“Open are the doors to the deathless!”
~ MN 26
Table of Contents
What is Buddhism?
Buddhism is the religion founded by the Buddha in approximately the 5th century BCE in the Ganges River Valley of India.
The Buddha taught that everything has a cause. He then used this idea to tackle the problems at the heart of the human condition: death, anxiety, suffering and evil.
He discovered that the cause of our spiritual disease is our erroneous perception that we are at the center of things. The Buddha called this self-centered perspective “ignorance,” and he taught that it is what causes us to suffer when the things which we think of as “me” (my body, my career, my relationships, etc) change in ways which we don’t like or fail to change in the ways we would.
The religion the Buddha founded is the set of contemplations, practices and beliefs which he and his disciples discovered help us to overcome our “selfish” tendencies and to attain liberation from the tyranny of “me.”
This course will give you:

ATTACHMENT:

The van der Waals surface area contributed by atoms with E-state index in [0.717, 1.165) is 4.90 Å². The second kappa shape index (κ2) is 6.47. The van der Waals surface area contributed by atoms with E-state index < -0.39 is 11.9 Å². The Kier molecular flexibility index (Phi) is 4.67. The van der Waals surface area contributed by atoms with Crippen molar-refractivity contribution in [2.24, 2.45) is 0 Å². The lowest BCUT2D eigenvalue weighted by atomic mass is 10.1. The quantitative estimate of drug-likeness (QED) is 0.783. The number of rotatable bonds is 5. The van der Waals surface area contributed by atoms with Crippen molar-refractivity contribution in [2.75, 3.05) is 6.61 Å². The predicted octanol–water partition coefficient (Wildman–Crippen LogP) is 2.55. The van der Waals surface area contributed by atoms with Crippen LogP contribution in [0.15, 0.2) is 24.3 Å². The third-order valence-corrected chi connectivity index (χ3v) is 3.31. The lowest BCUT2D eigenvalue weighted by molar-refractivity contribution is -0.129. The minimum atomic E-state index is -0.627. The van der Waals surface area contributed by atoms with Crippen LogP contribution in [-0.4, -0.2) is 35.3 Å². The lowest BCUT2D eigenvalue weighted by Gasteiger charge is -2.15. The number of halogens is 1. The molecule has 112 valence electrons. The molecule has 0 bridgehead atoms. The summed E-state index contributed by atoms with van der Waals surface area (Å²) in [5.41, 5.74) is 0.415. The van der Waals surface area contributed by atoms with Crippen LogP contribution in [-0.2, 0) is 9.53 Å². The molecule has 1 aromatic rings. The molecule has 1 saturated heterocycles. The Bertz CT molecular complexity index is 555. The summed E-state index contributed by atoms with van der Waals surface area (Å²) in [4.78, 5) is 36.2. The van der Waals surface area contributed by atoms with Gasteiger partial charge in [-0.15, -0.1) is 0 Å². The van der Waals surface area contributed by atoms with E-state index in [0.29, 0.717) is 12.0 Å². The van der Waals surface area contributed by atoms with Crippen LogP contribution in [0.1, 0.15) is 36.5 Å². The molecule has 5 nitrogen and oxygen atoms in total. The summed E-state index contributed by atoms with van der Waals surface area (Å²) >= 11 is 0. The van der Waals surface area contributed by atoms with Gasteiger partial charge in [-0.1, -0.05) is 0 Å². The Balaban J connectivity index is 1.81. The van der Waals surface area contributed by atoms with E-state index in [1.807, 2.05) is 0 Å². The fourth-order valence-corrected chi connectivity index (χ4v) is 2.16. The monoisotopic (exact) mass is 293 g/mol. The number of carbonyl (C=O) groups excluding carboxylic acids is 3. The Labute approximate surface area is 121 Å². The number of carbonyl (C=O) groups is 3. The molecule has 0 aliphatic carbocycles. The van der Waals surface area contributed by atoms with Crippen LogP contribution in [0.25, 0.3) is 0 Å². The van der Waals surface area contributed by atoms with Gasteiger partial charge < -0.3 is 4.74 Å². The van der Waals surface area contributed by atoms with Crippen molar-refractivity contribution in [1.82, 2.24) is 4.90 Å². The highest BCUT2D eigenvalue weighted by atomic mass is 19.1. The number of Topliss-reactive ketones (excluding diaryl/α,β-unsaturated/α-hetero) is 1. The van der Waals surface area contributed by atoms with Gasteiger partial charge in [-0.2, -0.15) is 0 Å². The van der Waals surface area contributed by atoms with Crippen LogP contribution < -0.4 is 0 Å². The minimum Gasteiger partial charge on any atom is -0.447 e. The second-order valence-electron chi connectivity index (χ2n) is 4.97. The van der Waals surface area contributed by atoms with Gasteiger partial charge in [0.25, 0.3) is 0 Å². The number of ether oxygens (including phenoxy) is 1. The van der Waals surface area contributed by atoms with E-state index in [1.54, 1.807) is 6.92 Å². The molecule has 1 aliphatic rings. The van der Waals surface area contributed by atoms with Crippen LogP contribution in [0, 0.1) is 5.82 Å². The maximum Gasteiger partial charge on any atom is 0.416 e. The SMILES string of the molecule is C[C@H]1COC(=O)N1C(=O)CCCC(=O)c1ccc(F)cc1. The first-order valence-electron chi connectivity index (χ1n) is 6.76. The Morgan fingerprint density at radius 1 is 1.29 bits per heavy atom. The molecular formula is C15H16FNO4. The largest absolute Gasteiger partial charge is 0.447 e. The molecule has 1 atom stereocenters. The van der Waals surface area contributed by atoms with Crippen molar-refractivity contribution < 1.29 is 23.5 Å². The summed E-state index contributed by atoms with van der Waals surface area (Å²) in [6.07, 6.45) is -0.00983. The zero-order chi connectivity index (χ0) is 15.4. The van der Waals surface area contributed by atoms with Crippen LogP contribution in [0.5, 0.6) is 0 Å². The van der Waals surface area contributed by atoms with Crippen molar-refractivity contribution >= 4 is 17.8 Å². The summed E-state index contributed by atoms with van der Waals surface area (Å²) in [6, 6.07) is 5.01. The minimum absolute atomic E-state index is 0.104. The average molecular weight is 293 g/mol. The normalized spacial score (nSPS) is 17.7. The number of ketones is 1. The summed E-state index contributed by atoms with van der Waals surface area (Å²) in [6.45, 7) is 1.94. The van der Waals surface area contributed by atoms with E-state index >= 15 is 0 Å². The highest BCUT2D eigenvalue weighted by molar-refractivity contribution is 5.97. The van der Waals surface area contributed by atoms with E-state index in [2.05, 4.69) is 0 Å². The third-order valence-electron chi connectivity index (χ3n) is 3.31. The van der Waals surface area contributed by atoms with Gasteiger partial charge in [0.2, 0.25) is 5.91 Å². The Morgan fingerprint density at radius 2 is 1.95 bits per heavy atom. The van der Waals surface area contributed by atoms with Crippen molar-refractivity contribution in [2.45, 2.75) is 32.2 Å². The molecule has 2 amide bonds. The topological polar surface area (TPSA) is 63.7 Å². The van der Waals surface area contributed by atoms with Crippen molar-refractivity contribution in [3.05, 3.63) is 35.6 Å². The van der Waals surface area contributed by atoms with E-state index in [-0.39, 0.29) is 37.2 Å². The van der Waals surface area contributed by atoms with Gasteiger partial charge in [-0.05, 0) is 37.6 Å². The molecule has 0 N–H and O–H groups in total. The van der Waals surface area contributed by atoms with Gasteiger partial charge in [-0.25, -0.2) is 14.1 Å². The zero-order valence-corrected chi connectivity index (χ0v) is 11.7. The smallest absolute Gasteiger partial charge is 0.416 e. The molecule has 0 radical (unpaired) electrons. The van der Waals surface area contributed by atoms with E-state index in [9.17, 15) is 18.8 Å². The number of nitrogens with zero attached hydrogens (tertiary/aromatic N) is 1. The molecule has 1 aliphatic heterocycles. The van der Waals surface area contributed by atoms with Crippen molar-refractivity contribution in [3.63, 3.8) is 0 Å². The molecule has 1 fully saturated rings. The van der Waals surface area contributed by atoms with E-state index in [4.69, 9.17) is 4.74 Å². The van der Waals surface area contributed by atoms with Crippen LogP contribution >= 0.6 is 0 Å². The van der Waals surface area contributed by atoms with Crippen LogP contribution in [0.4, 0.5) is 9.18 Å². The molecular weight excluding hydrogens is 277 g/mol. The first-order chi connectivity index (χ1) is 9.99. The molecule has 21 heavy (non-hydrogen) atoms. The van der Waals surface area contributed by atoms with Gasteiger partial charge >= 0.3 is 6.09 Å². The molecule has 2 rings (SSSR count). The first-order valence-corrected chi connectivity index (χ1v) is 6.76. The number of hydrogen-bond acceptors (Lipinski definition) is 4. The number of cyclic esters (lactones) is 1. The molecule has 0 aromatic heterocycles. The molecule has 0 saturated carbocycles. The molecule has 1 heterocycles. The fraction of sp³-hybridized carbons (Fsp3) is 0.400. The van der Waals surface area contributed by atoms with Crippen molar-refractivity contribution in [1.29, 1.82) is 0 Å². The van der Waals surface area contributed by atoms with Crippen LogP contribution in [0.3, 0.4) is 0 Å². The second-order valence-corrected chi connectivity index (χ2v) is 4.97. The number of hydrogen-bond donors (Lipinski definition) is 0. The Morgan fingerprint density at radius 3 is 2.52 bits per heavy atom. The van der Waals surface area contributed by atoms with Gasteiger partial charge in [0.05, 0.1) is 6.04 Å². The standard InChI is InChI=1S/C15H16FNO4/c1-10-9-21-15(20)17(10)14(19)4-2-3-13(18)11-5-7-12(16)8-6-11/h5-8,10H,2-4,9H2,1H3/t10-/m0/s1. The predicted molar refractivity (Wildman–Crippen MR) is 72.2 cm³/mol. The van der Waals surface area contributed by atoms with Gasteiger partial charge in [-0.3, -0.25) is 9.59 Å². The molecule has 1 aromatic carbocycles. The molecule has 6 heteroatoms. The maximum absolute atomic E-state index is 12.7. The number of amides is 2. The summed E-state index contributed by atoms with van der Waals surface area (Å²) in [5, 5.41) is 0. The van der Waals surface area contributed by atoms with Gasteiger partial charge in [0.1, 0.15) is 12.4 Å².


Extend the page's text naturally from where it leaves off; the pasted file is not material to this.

- A comprehensive introduction to the core teachings of Buddhism
- A gentle, guided introduction to the Buddha’s own words
- Thorough lectures delivered by living masters with decades of teaching experience
- Free textbooks and reference material you can use long after the course is over
- Exposure to teachers from a variety of different Buddhist traditions
- Practice applying Buddhist wisdom to your very own life.
This course is not a commercial, academic tour of Buddhism. This course will instead immerse you in Buddhism, teaching you the fundamental concepts and how they build up to a unique and compelling worldview.
There will be homework and challenges, but there will not be grades or certificates. This is a self-directed course for those who are eager to learn what Buddhism is for themselves.
This course will take about 2 months to complete and will contain readings and lectures in college-level, American English. To peruse the material in advance, see the bibliography.
Note: This course is geared towards complete beginners. If that isn’t you, consider taking one of our more advanced intro-level courses instead, covering: